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Do You Remember Being Born?

A poignant and intensely readable novel that examines the effects of local politics and global climate change, as well as being a true California story.

Pedro and Marques Take Stock: A Picaresque Novel

In his first work translated into English (with an intentional pun in the title not in the Portuguese version) Falero tries to instill sympathy into his characters, but readers may find the negative stigma attached to drug dealers overwhelms such efforts. The novel generally reads quickly, but the violent turnabout and unsavory atmosphere ultimately leave readers shortchanged.

I Went To See My Father

Shin successfully crafts yet another beautifully presented and heart-rending tale, giving readers much to ponder. Not to be missed, it will appeal not just to fans of Please Look After Mom but to anyone who enjoys strong, introspective storytelling; also a good candidate for book groups.

The Town of Babylon

Varela delivers an effortless blend of the deeply personal, as Andrés reflects on the past and his current difficulties with his husband, and the sociopolitical, offering a sharp critique of a capitalist society hostile to immigrants.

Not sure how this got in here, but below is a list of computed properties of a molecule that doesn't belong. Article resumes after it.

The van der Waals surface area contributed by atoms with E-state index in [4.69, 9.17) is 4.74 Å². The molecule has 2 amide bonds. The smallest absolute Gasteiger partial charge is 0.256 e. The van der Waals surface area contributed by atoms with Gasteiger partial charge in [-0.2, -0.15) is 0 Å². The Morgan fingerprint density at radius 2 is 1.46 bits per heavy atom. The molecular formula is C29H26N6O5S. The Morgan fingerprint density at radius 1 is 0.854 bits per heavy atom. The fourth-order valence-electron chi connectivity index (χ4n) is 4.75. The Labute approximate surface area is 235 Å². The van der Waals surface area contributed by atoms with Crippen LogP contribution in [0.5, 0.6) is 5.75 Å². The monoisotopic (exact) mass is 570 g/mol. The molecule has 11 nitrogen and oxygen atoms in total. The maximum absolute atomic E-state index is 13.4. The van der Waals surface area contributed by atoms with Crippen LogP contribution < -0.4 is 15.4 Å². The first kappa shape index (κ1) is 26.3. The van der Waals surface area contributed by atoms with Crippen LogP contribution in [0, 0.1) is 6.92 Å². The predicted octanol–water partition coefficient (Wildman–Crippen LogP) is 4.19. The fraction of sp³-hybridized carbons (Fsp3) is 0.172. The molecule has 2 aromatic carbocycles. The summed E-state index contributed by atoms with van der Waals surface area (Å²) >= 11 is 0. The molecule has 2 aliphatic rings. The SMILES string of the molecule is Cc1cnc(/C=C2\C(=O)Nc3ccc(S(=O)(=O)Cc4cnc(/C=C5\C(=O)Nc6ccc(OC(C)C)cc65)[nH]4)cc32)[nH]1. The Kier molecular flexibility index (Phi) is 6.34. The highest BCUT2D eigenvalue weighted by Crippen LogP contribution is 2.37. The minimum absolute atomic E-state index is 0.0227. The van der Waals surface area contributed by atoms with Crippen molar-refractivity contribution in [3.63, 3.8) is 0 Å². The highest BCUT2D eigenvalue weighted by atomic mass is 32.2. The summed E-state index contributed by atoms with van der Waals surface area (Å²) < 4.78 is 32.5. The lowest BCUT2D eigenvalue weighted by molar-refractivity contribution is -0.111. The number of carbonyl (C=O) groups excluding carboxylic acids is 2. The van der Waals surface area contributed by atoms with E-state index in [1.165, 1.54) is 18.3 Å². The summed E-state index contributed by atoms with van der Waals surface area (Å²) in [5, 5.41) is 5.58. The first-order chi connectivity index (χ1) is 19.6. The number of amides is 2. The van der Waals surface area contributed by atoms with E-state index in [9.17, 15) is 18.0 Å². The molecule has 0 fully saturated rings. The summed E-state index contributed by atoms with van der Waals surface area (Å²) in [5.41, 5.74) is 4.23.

The pandemic provides a lens through which Hildyard’s narrator assembles a pastiche of memories. This quiet, well-written novel, which has a surprise ending, is worth a look.

No Country for Eight-Spot Butterflies: A Lyric Essay

This short read packs a great deal of heart and promise for readers. Aguon has written both an informational and philosophical book that will please readers interested in environmental and political issues.

Trinity, Trinity, Trinity

The Mishima and Akutagawa prize–winning Kobayashi (Breakfast with Madame Curie) examines the shifting sands of memory and interconnected identity in a fluid landscape shaped by nuclear radiation, social media, and social connection. Highly recommended.

Home Bound: An Uprooted Daughter’s Reflections on Belonging

Bee’s memoir is experimental in form but will appeal to a variety of reader, challenging singular beliefs of what it means to be a daughter, sister, lover, wife, lawyer, and mother.

Becoming Abolitionists: Police, Protests, and the Pursuit of Freedom

Purnell’s writing is personal, moving, and offers a globally relevant perspective. It dramatically expands the scope of how Americans can think about policing and justice and will leave a lasting impact.

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